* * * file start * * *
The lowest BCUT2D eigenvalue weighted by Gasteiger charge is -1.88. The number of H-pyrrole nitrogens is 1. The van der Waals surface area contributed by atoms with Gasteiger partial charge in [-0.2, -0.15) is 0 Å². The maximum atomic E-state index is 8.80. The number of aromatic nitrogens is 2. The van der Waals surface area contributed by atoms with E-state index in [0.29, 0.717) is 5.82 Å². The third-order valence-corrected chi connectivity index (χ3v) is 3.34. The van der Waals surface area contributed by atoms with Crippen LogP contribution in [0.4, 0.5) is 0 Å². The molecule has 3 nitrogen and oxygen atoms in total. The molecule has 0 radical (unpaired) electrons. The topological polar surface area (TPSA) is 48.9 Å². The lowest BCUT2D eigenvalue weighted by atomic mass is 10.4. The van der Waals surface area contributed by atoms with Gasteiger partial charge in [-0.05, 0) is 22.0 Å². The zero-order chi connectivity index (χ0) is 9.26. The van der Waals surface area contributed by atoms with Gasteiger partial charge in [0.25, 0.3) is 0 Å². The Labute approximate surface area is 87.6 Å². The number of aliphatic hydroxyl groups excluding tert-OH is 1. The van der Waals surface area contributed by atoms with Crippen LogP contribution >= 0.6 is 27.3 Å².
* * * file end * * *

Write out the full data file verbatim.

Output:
The lowest BCUT2D eigenvalue weighted by Gasteiger charge is -1.88. The number of H-pyrrole nitrogens is 1. The van der Waals surface area contributed by atoms with Gasteiger partial charge in [-0.2, -0.15) is 0 Å². The maximum atomic E-state index is 8.80. The number of aromatic nitrogens is 2. The van der Waals surface area contributed by atoms with E-state index in [0.29, 0.717) is 5.82 Å². The third-order valence-corrected chi connectivity index (χ3v) is 3.34. The van der Waals surface area contributed by atoms with Crippen LogP contribution in [0.4, 0.5) is 0 Å². The molecule has 3 nitrogen and oxygen atoms in total. The molecule has 0 radical (unpaired) electrons. The topological polar surface area (TPSA) is 48.9 Å². The lowest BCUT2D eigenvalue weighted by atomic mass is 10.4. The van der Waals surface area contributed by atoms with Gasteiger partial charge in [-0.05, 0) is 22.0 Å². The zero-order chi connectivity index (χ0) is 9.26. The van der Waals surface area contributed by atoms with Gasteiger partial charge in [0.25, 0.3) is 0 Å². The Labute approximate surface area is 87.6 Å². The number of aliphatic hydroxyl groups excluding tert-OH is 1. The van der Waals surface area contributed by atoms with Crippen LogP contribution >= 0.6 is 27.3 Å².